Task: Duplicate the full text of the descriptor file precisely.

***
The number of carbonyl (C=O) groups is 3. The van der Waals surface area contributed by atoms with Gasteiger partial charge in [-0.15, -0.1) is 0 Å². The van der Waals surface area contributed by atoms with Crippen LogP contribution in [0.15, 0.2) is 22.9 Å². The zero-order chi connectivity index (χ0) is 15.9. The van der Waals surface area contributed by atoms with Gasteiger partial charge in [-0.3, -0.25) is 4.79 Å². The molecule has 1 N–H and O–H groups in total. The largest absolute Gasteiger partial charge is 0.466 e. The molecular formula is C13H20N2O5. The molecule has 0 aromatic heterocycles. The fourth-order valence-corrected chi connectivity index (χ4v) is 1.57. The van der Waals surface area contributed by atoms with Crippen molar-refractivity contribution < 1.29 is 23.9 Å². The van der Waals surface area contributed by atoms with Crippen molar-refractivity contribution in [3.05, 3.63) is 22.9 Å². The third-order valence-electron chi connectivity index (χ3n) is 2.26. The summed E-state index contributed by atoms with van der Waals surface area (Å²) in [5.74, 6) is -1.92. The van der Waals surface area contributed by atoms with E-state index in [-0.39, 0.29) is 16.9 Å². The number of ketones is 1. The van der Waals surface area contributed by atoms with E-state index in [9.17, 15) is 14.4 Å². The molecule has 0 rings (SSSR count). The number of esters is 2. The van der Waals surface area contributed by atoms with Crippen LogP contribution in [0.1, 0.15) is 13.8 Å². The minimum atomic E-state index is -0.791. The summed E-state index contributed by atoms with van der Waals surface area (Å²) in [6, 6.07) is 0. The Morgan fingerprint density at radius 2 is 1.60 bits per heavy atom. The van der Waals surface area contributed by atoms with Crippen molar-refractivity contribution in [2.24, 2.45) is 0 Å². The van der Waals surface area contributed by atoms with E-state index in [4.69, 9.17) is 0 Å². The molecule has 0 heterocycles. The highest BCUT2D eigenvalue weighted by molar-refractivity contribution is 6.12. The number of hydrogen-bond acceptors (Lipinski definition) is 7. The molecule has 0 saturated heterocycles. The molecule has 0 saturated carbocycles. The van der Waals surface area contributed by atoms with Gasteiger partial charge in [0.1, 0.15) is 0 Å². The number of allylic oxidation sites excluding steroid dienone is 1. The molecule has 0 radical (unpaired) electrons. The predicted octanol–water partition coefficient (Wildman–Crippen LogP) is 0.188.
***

The number of carbonyl (C=O) groups is 3. The van der Waals surface area contributed by atoms with Gasteiger partial charge in [-0.15, -0.1) is 0 Å². The van der Waals surface area contributed by atoms with Crippen LogP contribution in [0.15, 0.2) is 22.9 Å². The zero-order chi connectivity index (χ0) is 15.9. The van der Waals surface area contributed by atoms with Gasteiger partial charge in [-0.3, -0.25) is 4.79 Å². The molecule has 1 N–H and O–H groups in total. The largest absolute Gasteiger partial charge is 0.466 e. The molecular formula is C13H20N2O5. The molecule has 0 aromatic heterocycles. The fourth-order valence-corrected chi connectivity index (χ4v) is 1.57. The van der Waals surface area contributed by atoms with Crippen molar-refractivity contribution < 1.29 is 23.9 Å². The van der Waals surface area contributed by atoms with Crippen molar-refractivity contribution in [3.05, 3.63) is 22.9 Å². The third-order valence-electron chi connectivity index (χ3n) is 2.26. The summed E-state index contributed by atoms with van der Waals surface area (Å²) in [5.74, 6) is -1.92. The van der Waals surface area contributed by atoms with E-state index in [-0.39, 0.29) is 16.9 Å². The number of ketones is 1. The van der Waals surface area contributed by atoms with E-state index in [9.17, 15) is 14.4 Å². The molecule has 0 rings (SSSR count). The number of esters is 2. The van der Waals surface area contributed by atoms with Crippen LogP contribution in [0.1, 0.15) is 13.8 Å². The minimum atomic E-state index is -0.791. The summed E-state index contributed by atoms with van der Waals surface area (Å²) in [6, 6.07) is 0. The Morgan fingerprint density at radius 2 is 1.60 bits per heavy atom. The van der Waals surface area contributed by atoms with Crippen molar-refractivity contribution in [2.24, 2.45) is 0 Å². The van der Waals surface area contributed by atoms with E-state index in [4.69, 9.17) is 0 Å². The molecule has 0 heterocycles. The highest BCUT2D eigenvalue weighted by molar-refractivity contribution is 6.12. The number of hydrogen-bond acceptors (Lipinski definition) is 7. The molecule has 0 saturated heterocycles. The molecule has 0 saturated carbocycles. The van der Waals surface area contributed by atoms with Gasteiger partial charge in [0.1, 0.15) is 0 Å². The number of allylic oxidation sites excluding steroid dienone is 1. The molecule has 0 radical (unpaired) electrons. The predicted octanol–water partition coefficient (Wildman–Crippen LogP) is 0.188.